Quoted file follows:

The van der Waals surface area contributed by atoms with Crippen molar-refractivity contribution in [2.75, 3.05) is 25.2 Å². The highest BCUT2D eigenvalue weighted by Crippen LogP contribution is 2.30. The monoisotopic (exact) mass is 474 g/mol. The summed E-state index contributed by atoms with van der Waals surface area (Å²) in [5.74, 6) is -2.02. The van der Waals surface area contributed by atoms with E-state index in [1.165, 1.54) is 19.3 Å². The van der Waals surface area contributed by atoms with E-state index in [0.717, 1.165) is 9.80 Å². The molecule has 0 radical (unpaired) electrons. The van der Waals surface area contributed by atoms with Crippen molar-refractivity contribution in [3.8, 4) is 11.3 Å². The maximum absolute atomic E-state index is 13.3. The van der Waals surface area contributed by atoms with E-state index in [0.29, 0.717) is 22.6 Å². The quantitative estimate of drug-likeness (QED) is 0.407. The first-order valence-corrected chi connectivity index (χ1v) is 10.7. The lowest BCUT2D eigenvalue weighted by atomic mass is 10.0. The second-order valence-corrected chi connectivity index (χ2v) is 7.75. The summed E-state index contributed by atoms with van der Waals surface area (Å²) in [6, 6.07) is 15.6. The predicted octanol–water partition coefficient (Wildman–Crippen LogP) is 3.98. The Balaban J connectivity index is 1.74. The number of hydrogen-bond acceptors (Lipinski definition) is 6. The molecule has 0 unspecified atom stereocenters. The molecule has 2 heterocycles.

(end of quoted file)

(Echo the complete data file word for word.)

The van der Waals surface area contributed by atoms with Crippen molar-refractivity contribution in [2.75, 3.05) is 25.2 Å². The highest BCUT2D eigenvalue weighted by Crippen LogP contribution is 2.30. The monoisotopic (exact) mass is 474 g/mol. The summed E-state index contributed by atoms with van der Waals surface area (Å²) in [5.74, 6) is -2.02. The van der Waals surface area contributed by atoms with E-state index in [1.165, 1.54) is 19.3 Å². The van der Waals surface area contributed by atoms with E-state index in [0.717, 1.165) is 9.80 Å². The molecule has 0 radical (unpaired) electrons. The van der Waals surface area contributed by atoms with Crippen molar-refractivity contribution in [3.8, 4) is 11.3 Å². The maximum absolute atomic E-state index is 13.3. The van der Waals surface area contributed by atoms with E-state index in [0.29, 0.717) is 22.6 Å². The quantitative estimate of drug-likeness (QED) is 0.407. The first-order valence-corrected chi connectivity index (χ1v) is 10.7. The lowest BCUT2D eigenvalue weighted by atomic mass is 10.0. The second-order valence-corrected chi connectivity index (χ2v) is 7.75. The summed E-state index contributed by atoms with van der Waals surface area (Å²) in [6, 6.07) is 15.6. The predicted octanol–water partition coefficient (Wildman–Crippen LogP) is 3.98. The Balaban J connectivity index is 1.74. The number of hydrogen-bond acceptors (Lipinski definition) is 6. The molecule has 0 unspecified atom stereocenters. The molecule has 2 heterocycles.